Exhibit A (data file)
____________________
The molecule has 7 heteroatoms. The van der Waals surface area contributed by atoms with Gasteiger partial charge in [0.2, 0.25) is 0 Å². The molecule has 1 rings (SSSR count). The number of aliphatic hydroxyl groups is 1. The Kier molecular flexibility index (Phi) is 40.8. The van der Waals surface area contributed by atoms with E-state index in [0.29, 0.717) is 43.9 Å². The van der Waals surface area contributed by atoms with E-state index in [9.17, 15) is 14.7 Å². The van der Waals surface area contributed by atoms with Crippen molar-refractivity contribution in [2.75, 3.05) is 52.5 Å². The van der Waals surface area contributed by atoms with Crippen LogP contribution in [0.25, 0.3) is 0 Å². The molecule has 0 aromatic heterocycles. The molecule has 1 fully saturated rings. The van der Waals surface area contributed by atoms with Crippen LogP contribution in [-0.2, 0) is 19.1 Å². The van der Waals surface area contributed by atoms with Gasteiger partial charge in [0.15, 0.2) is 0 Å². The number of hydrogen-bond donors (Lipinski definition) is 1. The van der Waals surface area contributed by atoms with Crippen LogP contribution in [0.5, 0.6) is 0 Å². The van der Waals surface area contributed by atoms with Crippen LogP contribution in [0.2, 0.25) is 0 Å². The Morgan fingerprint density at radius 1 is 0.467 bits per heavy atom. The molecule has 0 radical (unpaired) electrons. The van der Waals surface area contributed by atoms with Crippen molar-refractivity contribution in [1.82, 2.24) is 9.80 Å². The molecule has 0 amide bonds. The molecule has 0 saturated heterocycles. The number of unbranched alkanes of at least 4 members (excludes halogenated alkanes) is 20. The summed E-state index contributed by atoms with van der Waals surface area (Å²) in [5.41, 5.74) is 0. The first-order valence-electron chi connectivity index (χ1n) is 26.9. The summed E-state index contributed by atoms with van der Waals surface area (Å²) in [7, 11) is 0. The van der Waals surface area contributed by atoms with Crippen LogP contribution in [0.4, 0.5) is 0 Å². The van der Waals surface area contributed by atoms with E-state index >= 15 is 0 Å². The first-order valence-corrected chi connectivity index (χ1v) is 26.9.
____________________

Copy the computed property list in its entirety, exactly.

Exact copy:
The molecule has 7 heteroatoms. The van der Waals surface area contributed by atoms with Gasteiger partial charge in [0.2, 0.25) is 0 Å². The molecule has 1 rings (SSSR count). The number of aliphatic hydroxyl groups is 1. The Kier molecular flexibility index (Phi) is 40.8. The van der Waals surface area contributed by atoms with E-state index in [0.29, 0.717) is 43.9 Å². The van der Waals surface area contributed by atoms with E-state index in [9.17, 15) is 14.7 Å². The van der Waals surface area contributed by atoms with Crippen molar-refractivity contribution in [2.75, 3.05) is 52.5 Å². The van der Waals surface area contributed by atoms with Crippen LogP contribution in [0.25, 0.3) is 0 Å². The molecule has 0 aromatic heterocycles. The molecule has 1 fully saturated rings. The van der Waals surface area contributed by atoms with Crippen LogP contribution in [-0.2, 0) is 19.1 Å². The van der Waals surface area contributed by atoms with Gasteiger partial charge in [0.15, 0.2) is 0 Å². The number of hydrogen-bond donors (Lipinski definition) is 1. The van der Waals surface area contributed by atoms with Crippen LogP contribution in [0.5, 0.6) is 0 Å². The van der Waals surface area contributed by atoms with Crippen LogP contribution in [0.2, 0.25) is 0 Å². The Morgan fingerprint density at radius 1 is 0.467 bits per heavy atom. The molecule has 0 radical (unpaired) electrons. The van der Waals surface area contributed by atoms with Crippen molar-refractivity contribution in [1.82, 2.24) is 9.80 Å². The molecule has 0 amide bonds. The molecule has 0 saturated heterocycles. The number of unbranched alkanes of at least 4 members (excludes halogenated alkanes) is 20. The summed E-state index contributed by atoms with van der Waals surface area (Å²) in [5.41, 5.74) is 0. The first-order valence-electron chi connectivity index (χ1n) is 26.9. The summed E-state index contributed by atoms with van der Waals surface area (Å²) in [7, 11) is 0. The van der Waals surface area contributed by atoms with Crippen LogP contribution in [0.4, 0.5) is 0 Å². The van der Waals surface area contributed by atoms with E-state index >= 15 is 0 Å². The first-order valence-corrected chi connectivity index (χ1v) is 26.9.